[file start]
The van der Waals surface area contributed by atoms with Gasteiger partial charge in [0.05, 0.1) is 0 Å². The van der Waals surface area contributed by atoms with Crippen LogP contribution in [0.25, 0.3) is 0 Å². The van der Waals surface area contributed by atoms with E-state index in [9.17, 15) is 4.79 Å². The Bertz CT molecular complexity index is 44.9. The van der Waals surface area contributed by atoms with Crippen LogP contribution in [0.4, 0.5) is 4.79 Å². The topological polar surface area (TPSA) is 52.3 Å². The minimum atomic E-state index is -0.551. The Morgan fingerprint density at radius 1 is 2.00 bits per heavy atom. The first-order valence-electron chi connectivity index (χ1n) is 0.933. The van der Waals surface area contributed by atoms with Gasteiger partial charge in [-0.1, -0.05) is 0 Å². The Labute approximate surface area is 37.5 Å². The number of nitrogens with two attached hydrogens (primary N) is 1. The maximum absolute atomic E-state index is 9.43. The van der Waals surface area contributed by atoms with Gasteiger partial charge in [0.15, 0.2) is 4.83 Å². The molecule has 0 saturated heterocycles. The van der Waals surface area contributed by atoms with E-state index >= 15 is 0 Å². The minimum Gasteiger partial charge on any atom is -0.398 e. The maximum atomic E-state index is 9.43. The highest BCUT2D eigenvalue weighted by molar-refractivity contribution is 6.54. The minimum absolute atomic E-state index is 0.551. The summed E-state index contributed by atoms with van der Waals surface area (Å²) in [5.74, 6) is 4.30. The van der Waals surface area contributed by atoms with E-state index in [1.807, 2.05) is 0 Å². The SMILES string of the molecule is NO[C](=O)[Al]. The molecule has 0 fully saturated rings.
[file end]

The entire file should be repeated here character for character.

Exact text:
The van der Waals surface area contributed by atoms with Gasteiger partial charge in [0.05, 0.1) is 0 Å². The van der Waals surface area contributed by atoms with Crippen LogP contribution in [0.25, 0.3) is 0 Å². The van der Waals surface area contributed by atoms with E-state index in [9.17, 15) is 4.79 Å². The Bertz CT molecular complexity index is 44.9. The van der Waals surface area contributed by atoms with Crippen LogP contribution in [0.4, 0.5) is 4.79 Å². The topological polar surface area (TPSA) is 52.3 Å². The minimum atomic E-state index is -0.551. The Morgan fingerprint density at radius 1 is 2.00 bits per heavy atom. The first-order valence-electron chi connectivity index (χ1n) is 0.933. The van der Waals surface area contributed by atoms with Gasteiger partial charge in [-0.1, -0.05) is 0 Å². The Labute approximate surface area is 37.5 Å². The number of nitrogens with two attached hydrogens (primary N) is 1. The maximum absolute atomic E-state index is 9.43. The van der Waals surface area contributed by atoms with Gasteiger partial charge in [0.15, 0.2) is 4.83 Å². The molecule has 0 saturated heterocycles. The van der Waals surface area contributed by atoms with E-state index >= 15 is 0 Å². The minimum Gasteiger partial charge on any atom is -0.398 e. The maximum atomic E-state index is 9.43. The highest BCUT2D eigenvalue weighted by molar-refractivity contribution is 6.54. The minimum absolute atomic E-state index is 0.551. The summed E-state index contributed by atoms with van der Waals surface area (Å²) in [5.74, 6) is 4.30. The van der Waals surface area contributed by atoms with E-state index in [1.807, 2.05) is 0 Å². The SMILES string of the molecule is NO[C](=O)[Al]. The molecule has 0 fully saturated rings.